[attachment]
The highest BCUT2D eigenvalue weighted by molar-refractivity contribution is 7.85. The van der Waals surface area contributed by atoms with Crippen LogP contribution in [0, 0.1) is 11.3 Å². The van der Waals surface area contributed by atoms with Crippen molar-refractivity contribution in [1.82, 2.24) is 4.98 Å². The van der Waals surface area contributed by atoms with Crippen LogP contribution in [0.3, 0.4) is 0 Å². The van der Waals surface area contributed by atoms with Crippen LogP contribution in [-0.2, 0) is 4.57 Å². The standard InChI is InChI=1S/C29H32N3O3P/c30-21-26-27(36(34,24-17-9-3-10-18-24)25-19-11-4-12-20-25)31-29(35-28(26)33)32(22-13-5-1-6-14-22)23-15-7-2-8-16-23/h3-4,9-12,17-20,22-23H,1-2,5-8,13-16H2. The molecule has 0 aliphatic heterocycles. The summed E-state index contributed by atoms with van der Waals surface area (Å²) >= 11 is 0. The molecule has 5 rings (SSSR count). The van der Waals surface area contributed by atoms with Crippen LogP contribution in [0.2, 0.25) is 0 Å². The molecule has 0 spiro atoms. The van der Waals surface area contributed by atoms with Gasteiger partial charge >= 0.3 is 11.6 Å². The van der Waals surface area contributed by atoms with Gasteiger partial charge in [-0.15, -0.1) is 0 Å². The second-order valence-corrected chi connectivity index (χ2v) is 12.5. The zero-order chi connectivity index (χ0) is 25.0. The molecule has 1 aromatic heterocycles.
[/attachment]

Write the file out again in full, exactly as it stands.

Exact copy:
The highest BCUT2D eigenvalue weighted by molar-refractivity contribution is 7.85. The van der Waals surface area contributed by atoms with Crippen LogP contribution in [0, 0.1) is 11.3 Å². The van der Waals surface area contributed by atoms with Crippen molar-refractivity contribution in [1.82, 2.24) is 4.98 Å². The van der Waals surface area contributed by atoms with Crippen LogP contribution in [0.3, 0.4) is 0 Å². The van der Waals surface area contributed by atoms with Crippen LogP contribution in [-0.2, 0) is 4.57 Å². The standard InChI is InChI=1S/C29H32N3O3P/c30-21-26-27(36(34,24-17-9-3-10-18-24)25-19-11-4-12-20-25)31-29(35-28(26)33)32(22-13-5-1-6-14-22)23-15-7-2-8-16-23/h3-4,9-12,17-20,22-23H,1-2,5-8,13-16H2. The molecule has 0 aliphatic heterocycles. The summed E-state index contributed by atoms with van der Waals surface area (Å²) >= 11 is 0. The molecule has 5 rings (SSSR count). The van der Waals surface area contributed by atoms with Crippen LogP contribution in [0.2, 0.25) is 0 Å². The molecule has 0 spiro atoms. The van der Waals surface area contributed by atoms with Gasteiger partial charge >= 0.3 is 11.6 Å². The van der Waals surface area contributed by atoms with Gasteiger partial charge in [-0.15, -0.1) is 0 Å². The second-order valence-corrected chi connectivity index (χ2v) is 12.5. The zero-order chi connectivity index (χ0) is 25.0. The molecule has 1 aromatic heterocycles.